In its native range, P. pratense was probably confined to the moist soils of water meadows and other low-lying grasslands. Since its widespread cultivation it is now common on a range of soils, as well as in field margins, roadsides and waste places (Hubbard, 1968). In North America it can be found growing in waterways, dry to wet meadows and other mesic environments. It is commonly found volunteering in canals and roadside borrow ditches (Ogle et al., 2011). It is encountered as an invasive species in abandoned fields (invasive.org, 2010), forests, meadows and alpine tundra (Esser, 1993), forest understorey (Houston, 1973), montane grasslands (Wallace and Macko, 1993) and early- to mid-successional grasslands and early-seral mixed forests (NatureServe, 2015). In Australia when grown as a forage crop it prefers heavy soils in moist habitats, but has spread into native vegetation, notably dry coastal vegetation, dry sclerophyll forests and woodlands (Queensland Government, 2015). In Japan it has invaded crop fields, farms, grasslands, streams, urban areas, vacant lots and waterfronts (Invasive Species of Japan, 2015).
Habitat ListTop of page
|Terrestrial – Managed||Cultivated / agricultural land||Principal habitat||Productive/non-natural|
|Managed forests, plantations and orchards||Secondary/tolerated habitat||Harmful (pest or invasive)|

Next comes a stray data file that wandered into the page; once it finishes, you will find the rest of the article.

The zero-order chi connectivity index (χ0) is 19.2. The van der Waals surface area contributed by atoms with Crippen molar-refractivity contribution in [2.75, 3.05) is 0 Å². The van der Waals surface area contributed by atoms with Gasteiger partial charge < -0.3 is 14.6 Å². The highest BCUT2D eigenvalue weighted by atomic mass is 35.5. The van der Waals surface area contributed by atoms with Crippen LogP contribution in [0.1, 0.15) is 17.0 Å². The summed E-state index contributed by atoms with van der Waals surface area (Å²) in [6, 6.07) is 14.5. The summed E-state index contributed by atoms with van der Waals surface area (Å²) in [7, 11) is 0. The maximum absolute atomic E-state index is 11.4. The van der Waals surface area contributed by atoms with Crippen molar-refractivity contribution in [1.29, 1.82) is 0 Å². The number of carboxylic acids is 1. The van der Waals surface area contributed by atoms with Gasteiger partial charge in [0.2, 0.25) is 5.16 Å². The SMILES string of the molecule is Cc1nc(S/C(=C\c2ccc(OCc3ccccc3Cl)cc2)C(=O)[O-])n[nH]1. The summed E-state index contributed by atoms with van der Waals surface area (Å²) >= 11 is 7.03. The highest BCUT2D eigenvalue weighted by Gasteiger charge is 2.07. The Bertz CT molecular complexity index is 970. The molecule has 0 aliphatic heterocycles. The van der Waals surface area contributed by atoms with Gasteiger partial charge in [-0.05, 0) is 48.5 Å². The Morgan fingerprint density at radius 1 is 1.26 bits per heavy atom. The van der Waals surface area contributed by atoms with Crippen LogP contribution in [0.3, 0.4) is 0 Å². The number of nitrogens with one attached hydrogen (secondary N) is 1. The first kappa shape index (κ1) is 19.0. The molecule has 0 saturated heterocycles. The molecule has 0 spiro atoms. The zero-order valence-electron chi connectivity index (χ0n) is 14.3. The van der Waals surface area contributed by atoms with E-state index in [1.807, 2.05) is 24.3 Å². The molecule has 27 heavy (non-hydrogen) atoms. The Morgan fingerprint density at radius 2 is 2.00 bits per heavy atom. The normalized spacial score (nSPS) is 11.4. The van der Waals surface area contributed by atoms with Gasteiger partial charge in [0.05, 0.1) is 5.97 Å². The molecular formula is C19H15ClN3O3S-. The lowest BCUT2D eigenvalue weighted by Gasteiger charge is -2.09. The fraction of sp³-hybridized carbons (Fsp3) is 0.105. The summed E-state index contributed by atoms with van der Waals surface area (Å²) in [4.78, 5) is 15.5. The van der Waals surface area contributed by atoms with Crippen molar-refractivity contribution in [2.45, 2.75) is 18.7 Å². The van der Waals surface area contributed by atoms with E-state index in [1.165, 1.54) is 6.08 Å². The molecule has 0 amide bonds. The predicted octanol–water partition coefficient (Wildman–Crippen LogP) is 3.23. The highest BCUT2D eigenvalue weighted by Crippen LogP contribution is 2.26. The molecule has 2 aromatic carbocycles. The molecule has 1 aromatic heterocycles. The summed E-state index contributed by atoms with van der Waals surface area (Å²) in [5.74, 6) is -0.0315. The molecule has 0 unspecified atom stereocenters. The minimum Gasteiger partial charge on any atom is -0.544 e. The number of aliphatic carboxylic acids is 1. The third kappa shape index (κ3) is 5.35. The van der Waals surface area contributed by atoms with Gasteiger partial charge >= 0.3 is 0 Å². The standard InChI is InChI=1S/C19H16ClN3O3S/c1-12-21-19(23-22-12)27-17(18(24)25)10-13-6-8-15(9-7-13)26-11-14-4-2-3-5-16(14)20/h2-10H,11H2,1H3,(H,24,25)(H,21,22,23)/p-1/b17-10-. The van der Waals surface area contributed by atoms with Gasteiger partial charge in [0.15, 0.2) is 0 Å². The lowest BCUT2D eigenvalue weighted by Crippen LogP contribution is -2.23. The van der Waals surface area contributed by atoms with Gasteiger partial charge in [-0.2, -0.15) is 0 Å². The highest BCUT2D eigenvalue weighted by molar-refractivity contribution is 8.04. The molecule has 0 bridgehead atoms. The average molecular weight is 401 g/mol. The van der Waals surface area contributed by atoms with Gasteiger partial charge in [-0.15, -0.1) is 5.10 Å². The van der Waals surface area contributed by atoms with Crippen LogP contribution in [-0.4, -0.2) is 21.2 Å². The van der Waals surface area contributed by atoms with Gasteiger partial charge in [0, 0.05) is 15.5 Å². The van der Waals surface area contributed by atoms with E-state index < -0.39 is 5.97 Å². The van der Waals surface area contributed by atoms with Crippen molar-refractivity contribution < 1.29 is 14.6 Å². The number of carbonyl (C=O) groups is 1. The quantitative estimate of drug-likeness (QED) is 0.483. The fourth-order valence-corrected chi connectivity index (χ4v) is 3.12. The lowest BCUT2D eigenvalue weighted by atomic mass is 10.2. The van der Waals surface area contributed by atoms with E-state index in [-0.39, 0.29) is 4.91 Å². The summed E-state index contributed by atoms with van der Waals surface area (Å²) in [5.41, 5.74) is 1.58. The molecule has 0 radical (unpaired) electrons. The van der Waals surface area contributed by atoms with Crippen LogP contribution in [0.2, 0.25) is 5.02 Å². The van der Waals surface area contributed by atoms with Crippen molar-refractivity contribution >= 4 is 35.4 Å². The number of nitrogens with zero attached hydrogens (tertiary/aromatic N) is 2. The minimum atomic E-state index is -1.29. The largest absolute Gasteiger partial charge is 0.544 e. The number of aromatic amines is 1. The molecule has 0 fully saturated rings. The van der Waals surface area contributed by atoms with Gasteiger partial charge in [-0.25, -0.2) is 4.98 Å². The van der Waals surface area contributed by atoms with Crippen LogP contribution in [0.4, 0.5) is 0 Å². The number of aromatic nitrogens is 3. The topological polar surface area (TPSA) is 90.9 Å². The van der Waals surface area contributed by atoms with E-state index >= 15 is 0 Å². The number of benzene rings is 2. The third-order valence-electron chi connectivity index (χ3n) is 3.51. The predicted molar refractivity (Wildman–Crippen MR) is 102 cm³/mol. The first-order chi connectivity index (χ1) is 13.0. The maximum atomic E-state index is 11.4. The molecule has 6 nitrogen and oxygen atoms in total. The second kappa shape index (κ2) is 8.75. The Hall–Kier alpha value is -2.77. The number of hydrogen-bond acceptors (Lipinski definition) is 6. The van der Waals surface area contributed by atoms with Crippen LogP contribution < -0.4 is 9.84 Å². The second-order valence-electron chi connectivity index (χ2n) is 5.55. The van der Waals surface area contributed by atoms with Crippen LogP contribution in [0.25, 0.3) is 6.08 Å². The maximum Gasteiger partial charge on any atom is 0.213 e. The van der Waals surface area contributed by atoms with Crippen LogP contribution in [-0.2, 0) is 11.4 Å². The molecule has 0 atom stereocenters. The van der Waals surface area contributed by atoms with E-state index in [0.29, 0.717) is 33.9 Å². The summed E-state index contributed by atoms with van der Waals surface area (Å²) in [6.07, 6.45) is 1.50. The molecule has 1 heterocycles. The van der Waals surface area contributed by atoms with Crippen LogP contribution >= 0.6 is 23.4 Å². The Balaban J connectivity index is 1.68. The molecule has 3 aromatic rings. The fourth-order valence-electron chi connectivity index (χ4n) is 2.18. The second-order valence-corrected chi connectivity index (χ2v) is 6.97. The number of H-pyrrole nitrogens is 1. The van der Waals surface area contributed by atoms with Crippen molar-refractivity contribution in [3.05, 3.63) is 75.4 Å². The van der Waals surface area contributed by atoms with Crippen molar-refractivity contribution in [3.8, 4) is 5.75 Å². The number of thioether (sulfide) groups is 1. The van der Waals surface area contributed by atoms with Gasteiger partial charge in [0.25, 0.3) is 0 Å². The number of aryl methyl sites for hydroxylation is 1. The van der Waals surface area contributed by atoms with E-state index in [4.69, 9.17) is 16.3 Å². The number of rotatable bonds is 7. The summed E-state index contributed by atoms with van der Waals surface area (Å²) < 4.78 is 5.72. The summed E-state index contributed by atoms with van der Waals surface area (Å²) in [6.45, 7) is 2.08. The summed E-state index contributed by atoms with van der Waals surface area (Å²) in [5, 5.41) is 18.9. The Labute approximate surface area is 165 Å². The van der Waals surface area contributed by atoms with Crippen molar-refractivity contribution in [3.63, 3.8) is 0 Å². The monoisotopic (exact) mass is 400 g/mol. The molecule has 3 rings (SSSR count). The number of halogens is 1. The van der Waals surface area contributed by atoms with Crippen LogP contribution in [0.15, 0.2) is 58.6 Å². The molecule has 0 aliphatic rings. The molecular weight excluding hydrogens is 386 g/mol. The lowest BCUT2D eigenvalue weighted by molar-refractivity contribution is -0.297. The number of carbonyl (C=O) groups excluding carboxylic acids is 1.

|Managed forests, plantations and orchards||Secondary/tolerated habitat||Natural|
|Disturbed areas||Principal habitat||Harmful (pest or invasive)|
|Disturbed areas||Principal habitat||Natural|
|Rail / roadsides||Secondary/tolerated habitat||Natural|
|Urban / peri-urban areas||Secondary/tolerated habitat||Productive/non-natural|
|Terrestrial ‑ Natural / Semi-natural||Natural forests||Secondary/tolerated habitat||Harmful (pest or invasive)|
|Natural grasslands||Principal habitat||Harmful (pest or invasive)|
|Natural grasslands||Principal habitat||Natural|
|Cold lands / tundra||Secondary/tolerated habitat||Natural|
|Irrigation channels||Secondary/tolerated habitat||Natural|
Hosts/Species AffectedTop of page
Timothy is of great concern to wildland managers because it often dominates areas it invades. It has the potential to inhibit secondary successional processes and modify native communities (Rutledge and McLendon, 1996). The species can cause declines in and competitively exclude native grasses (NatureServe, 2015). In Yellowstone National Park, Wyoming, Houston (1973) observed that timothy had dominated and completely altered the composition of the understorey vegetation in remnant aspen (Populus tremuloides) stands in the northern range. Tyser (1992) observed that extensive tiller mats of timothy limited cryptogam colonization sites and reduced native graminoid colonization in invaded fescue (Festuca) grassland in Glacier National Park, Montana.
Timothy can also be detrimental in young conifer plantations, where its seedlings compete strongly with conifer seedlings, especially those which are not fully established, by pre-emption of resources, allelopathy, attraction of insect pests and browsing animals, and increased fire potential. However, after conifer establishment (approximately 5 years), timothy may aid conifer growth by excluding shrub competition (Esser, 1993).
Host Plants and Other Plants AffectedTop of page
Biology and EcologyTop of page